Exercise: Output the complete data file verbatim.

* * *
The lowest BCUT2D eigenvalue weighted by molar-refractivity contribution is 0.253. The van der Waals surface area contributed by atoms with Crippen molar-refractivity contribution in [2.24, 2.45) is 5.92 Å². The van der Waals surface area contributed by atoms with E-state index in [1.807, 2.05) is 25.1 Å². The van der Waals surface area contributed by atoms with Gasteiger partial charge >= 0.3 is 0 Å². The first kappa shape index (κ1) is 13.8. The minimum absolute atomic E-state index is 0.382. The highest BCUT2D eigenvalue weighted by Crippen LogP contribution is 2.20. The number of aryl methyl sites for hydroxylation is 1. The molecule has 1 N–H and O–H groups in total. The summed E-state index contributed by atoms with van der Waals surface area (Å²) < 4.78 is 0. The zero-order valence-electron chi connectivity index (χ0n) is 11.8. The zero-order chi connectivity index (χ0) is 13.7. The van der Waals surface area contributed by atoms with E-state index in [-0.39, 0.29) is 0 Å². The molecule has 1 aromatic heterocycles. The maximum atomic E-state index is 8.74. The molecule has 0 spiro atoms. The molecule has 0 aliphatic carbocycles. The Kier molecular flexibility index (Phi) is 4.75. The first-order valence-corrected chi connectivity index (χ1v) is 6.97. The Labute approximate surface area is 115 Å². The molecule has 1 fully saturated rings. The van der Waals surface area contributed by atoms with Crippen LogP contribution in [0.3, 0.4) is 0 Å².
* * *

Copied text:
The lowest BCUT2D eigenvalue weighted by molar-refractivity contribution is 0.253. The van der Waals surface area contributed by atoms with Crippen molar-refractivity contribution in [2.24, 2.45) is 5.92 Å². The van der Waals surface area contributed by atoms with E-state index in [1.807, 2.05) is 25.1 Å². The van der Waals surface area contributed by atoms with Gasteiger partial charge >= 0.3 is 0 Å². The first kappa shape index (κ1) is 13.8. The minimum absolute atomic E-state index is 0.382. The highest BCUT2D eigenvalue weighted by Crippen LogP contribution is 2.20. The number of aryl methyl sites for hydroxylation is 1. The molecule has 1 N–H and O–H groups in total. The summed E-state index contributed by atoms with van der Waals surface area (Å²) < 4.78 is 0. The zero-order valence-electron chi connectivity index (χ0n) is 11.8. The zero-order chi connectivity index (χ0) is 13.7. The van der Waals surface area contributed by atoms with E-state index in [-0.39, 0.29) is 0 Å². The molecule has 1 aromatic heterocycles. The maximum atomic E-state index is 8.74. The molecule has 0 spiro atoms. The molecule has 0 aliphatic carbocycles. The Kier molecular flexibility index (Phi) is 4.75. The first-order valence-corrected chi connectivity index (χ1v) is 6.97. The Labute approximate surface area is 115 Å². The molecule has 1 fully saturated rings. The van der Waals surface area contributed by atoms with Crippen LogP contribution in [0.3, 0.4) is 0 Å².